Longitude Prize: what do we mean by point-of-care?
Sarah is Assistant Programme Manager for the Longitude Prize.
Point-of-care testing exists on a spectrum, ranging from ultra high-tech tests used in hospitals through to simple self-tests for use by patients at home. With the Longitude Prize’s aim being to reduce inappropriate antibiotic use worldwide, where would the winning test fit in?
What is a point-of-care test?
The definition of point-of-care generally refers to the location where a diagnostic test is carried out. In a nutshell, point-of-care tests are carried out in close proximity to a patient, meaning the overall time taken for testing is reduced. Varying definitions exist but the most important thing to note is that a truly point-of-care test is one that is not carried out in a laboratory.
The Longitude Prize definition of point-of-care (POC) refers to where a patient presents with illness. The National Institutes of Health definition goes even further, listing the locations where point-of-care testing may be used.
Longitude Prize definition of POC
“Point-of-care is the specific location at which a patient is presenting with illness – this could be at home, or in a range of primary and secondary healthcare settings. Point-of-care diagnosis therefore takes place close to the patient, rather than at a physically removed central laboratory.”
National Institutes of Health definition of POC
“Point-of-care testing allows patient diagnoses in the physician’s office, an ambulance, the home, the field, or in the hospital. The results of care are timely, and allow rapid treatment to the patient...”
In addition to being carried out close to patients, point-of-care tests are carried out by non-laboratory staff. Doctors, nurses, healthcare workers, or even patients themselves can carry out a point-of-care test.
Can a lab-based test win the Longitude Prize?
Point-of-care testing provides quicker results than traditional laboratory-based testing, which is essential when trying to diagnose illnesses that require prompt treatment. This is partly because the test itself is rapid, but also because testing is carried out at a location close to the patient. This reduces the steps needed between taking a sample and issuing results - that is, the total turnaround time.
Lab testing involves several steps between sample collection and getting a result: transportation of the sample to the lab, correct receipt and labelling of the sample, entering results into a database, and communicating results back to clinicians. This is the case even when tests are carried out at an on-site laboratory, and the turnaround times are usually in the range of hours. Point-of-care testing eliminates most of these steps.
We regularly come across teams working on tests that are intended to be used in a hospital-based laboratory, which they refer to as point-of-care. While not a central laboratory, a hospital-based test would not win the Longitude Prize. Firstly, the turnaround time is too high; secondly, hospital-based lab testing is not straightforward in lower and middle income countries.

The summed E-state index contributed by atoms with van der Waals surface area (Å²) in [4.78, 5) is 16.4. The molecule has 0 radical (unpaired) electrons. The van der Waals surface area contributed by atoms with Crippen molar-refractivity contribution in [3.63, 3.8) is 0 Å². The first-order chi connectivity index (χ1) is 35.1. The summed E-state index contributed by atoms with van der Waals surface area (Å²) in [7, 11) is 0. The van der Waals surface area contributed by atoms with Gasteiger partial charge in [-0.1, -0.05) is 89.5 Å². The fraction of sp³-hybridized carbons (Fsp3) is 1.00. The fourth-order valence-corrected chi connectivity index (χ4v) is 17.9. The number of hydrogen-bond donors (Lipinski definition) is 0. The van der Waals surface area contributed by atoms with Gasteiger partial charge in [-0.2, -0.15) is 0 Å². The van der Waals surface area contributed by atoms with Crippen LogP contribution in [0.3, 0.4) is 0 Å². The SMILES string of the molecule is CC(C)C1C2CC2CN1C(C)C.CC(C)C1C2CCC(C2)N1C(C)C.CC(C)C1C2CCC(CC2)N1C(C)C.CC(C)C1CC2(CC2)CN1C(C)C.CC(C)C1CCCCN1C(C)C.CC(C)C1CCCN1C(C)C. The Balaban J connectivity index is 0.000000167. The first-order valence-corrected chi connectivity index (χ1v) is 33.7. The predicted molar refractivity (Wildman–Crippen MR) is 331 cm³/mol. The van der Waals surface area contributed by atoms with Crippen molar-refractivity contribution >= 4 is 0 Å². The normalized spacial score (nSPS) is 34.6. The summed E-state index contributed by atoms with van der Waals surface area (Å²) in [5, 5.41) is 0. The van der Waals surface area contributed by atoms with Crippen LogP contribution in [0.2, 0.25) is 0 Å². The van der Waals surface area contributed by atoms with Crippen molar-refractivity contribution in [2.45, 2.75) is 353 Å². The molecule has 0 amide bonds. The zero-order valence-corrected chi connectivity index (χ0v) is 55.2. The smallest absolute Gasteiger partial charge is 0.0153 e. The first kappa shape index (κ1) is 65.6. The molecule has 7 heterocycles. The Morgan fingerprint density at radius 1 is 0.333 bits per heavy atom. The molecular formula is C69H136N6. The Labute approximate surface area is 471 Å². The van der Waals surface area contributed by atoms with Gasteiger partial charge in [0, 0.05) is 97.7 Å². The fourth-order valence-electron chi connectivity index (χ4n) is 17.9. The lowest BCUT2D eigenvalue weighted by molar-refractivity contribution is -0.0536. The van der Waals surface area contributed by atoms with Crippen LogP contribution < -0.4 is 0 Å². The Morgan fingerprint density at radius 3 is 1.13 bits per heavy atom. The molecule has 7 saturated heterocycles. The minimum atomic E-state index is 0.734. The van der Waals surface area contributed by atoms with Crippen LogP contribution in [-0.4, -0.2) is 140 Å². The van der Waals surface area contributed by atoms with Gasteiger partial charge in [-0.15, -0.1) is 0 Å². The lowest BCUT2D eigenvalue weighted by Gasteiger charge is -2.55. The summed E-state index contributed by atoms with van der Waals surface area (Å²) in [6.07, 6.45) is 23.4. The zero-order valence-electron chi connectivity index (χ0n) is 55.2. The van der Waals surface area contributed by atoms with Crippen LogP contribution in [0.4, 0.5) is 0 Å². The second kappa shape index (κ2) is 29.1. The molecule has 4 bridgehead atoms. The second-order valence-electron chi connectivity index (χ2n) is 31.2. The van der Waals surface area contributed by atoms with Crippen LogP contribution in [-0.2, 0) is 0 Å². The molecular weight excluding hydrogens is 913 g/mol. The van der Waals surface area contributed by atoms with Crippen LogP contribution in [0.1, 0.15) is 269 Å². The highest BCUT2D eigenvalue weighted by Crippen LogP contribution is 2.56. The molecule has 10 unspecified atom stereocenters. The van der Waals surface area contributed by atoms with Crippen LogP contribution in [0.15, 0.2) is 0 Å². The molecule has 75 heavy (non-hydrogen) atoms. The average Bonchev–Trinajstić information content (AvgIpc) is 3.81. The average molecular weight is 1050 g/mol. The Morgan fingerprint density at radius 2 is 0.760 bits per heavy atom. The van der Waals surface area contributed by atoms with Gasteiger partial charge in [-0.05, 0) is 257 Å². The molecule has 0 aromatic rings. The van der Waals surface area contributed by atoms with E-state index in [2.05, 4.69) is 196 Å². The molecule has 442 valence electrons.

In Africa, peripheral labs are not easily accessible and the lowest category of healthcare centres often do not possess labs. Even the labs in existence are often under-resourced with limited staff, reagents and supplies. A point-of-care test available outside a lab would therefore improve access to testing and be able to diagnose many more patients.
The Longitude Prize is about more than correct diagnosis
Point-of-care testing should minimise the time it takes to obtain a diagnosis, with the ultimate effect of reducing the time it takes for the patient to begin treatment, if needed. In short, it should affect the treatment or care pathway.
When many people think of healthcare they automatically think of care given by a health worker, be that a doctor, nurse or midwife, within the confines of a hospital or a doctor’s office. As a result, it seems natural to think of point-of-care testing within that same framework - these are tests that are available to be used by clinicians in healthcare centres.
To address the challenge of reducing drug-resistant infections however, developing a successful point-of-care test isn’t just about accurately diagnosing patients and starting treatment. Any successful diagnostic test for bacterial infections should reduce inappropriate antibiotic use and misuse: this is the aim of the Longitude Prize. This means the test should be available not just where people receive care, but where they are able to access antibiotics.
In the UK, USA and other developed countries, antibiotics are almost always accessed via a prescription issued at a GP surgery, hospital, or outpatients clinic. Unfortunately, it’s not quite that simple elsewhere in the world, as shown in the infographic below.
Antibiotics are available in myriad ways. In many countries patients can buy antibiotics over-the-counter, or even from market stalls, without a prescription. If a patient can obtain antibiotics without accessing healthcare, point-of-care tests aimed solely at hospitals, GP surgeries or outpatient clinics won’t be able to reduce misuse or overuse in certain settings by ruling them out as a treatment option.
So, how do you win the Longitude Prize?
The Longitude Prize is aiming to reduce inappropriate antibiotic use on a global scale. This means the winning test should be a rapid point-of-care diagnostic for use outside of a lab, and accessible across the full range of settings where antibiotics can be accessed. The test that wins should be usable by anyone from a patient or a minimally trained healthcare worker in a pharmacy through to a clinician in a hospital.